This issue marks Fast Company's first anniversary — a year of growth, exploration, discovery, and change. Much about the magazine has evolved over our first six issues. We've been finding our editorial voice, fine-tuning our look and feel, evolving the formats in which we present ideas and information. What has remained rock solid, though, are the core beliefs around which we launched the magazine: the proposition that a new generation of businesspeople is changing how people work and what work stands for; that as a result, companies are changing in fundamental ways; and that business, in turn, has become the most powerful force changing the world.
For the magazine as a product, Year 1 has been about hits and misses, trial and error, and learning from reader feedback. We've been looking for — and finding — a new cast of characters to write about, people and companies whose triumphs and struggles speak to challenges of creating this new world of business. We've been identifying the opportunities and worries of the new-company hard chargers, big-company change agents, and future-of-business thinkers who are creating the new rules by which everyone else is being forced to play.
For the magazine as a movement, Year 1 has been about the growing support for a shared agenda among businesspeople in companies of all sizes, in all industries, of all ages, who rally to a set of emerging principles of work and life. For Fast Company as a team, it's been about the gratifying support we've received from readers, advertisers, new-found friends, and long-standing allies.
Year 2 begins with this issue — and with a look both back and forward. To commemorate our first anniversary, we've created a special "Unit of One Handbook" full of provocative ideas and tangible advice. We invited 33 of the business leaders we chronicled in our first six issues to each contribute one idea for the year ahead that one person could put to use. The four themes around which we've organized these contributions — leadership, personal success, change, learning — represent four key elements of what Fast Company will cover in the year ahead.
Our cover story for Year 2 is also a look back and forward: FC1 stated our opening manifesto for the future of business: "Work is Personal. Computing is Social. Knowledge is Power. Break the Rules." FC 7 offers a manifesto for the most powerful force sweeping business today — the startup revolution. Whether you're starting a company, joining a startup — or seeking to rejuvenate an older company so it feels like a startup — we live an economy of startups. It's where the action is. It's where more and more people want to be. Fred Moody's story on the Seattle startup scene ("The Only Thing that Matters") captures the animal spirits at work in the startup world; Michael Malone's interview with the world's most powerful venture capitalist ("John Doerr's Startup Manual") offers personalized advice on how to get in on the action.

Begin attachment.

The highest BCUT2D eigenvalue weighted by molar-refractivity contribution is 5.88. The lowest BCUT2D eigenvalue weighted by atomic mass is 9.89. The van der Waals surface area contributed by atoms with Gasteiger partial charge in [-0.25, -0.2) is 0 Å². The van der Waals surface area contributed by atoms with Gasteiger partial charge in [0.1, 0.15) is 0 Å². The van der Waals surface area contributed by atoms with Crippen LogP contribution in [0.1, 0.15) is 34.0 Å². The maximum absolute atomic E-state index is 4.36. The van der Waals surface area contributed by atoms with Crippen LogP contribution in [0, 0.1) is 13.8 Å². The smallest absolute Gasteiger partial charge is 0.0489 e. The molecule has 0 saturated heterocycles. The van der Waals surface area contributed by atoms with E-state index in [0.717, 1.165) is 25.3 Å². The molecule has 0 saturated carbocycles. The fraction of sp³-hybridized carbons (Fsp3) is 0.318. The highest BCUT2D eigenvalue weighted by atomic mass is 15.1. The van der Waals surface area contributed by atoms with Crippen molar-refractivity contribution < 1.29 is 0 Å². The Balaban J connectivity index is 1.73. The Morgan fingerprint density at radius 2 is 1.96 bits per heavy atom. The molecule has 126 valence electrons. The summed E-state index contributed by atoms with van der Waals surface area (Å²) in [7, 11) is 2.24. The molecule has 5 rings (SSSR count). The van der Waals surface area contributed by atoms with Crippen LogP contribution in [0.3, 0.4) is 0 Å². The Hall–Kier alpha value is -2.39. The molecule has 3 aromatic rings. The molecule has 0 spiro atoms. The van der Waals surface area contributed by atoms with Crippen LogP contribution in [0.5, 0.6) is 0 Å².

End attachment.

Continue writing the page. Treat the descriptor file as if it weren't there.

The Tools article in this issue continues the series of hands-on features that "In the Loop" feedback has told us readers value so highly. Who isn't called upon to make presentations, often to the most senior executives in their company? Who doesn't dread having to do it? Who doesn't need help? Who shouldn't read Eric Matson's article ("Now that We've Got Your Complete Attention...")?
In our ongoing search for fast companies — ultra-competitive organizations whose business models and operating practices are worth learning from — we take you "Back to the Farm." But the article is not about agribusiness. Rob Walker describes how the down-to-earth values and on-the-edge technologies of family farming helped rescue $2.5 billion Rosenbluth International, the world's third largest travel-service company, by creating a new set of principles which this undeniably fast company could rally 'round.
So open FC7 and join with us in celebrating our anniversary. Light up a cigar — you'll find a helpful guide to this nouveau business fad in "NetWork#7". And as we begin Year 2, remember: for Fast Company to grow, for the ideas and practices to spread, we need to hear from you. Send us email (email@example.com) and tell us how to make the magazine more useful and provocative.
A version of this article appeared in the Feb/Mar 1997 issue of Fast Company magazine.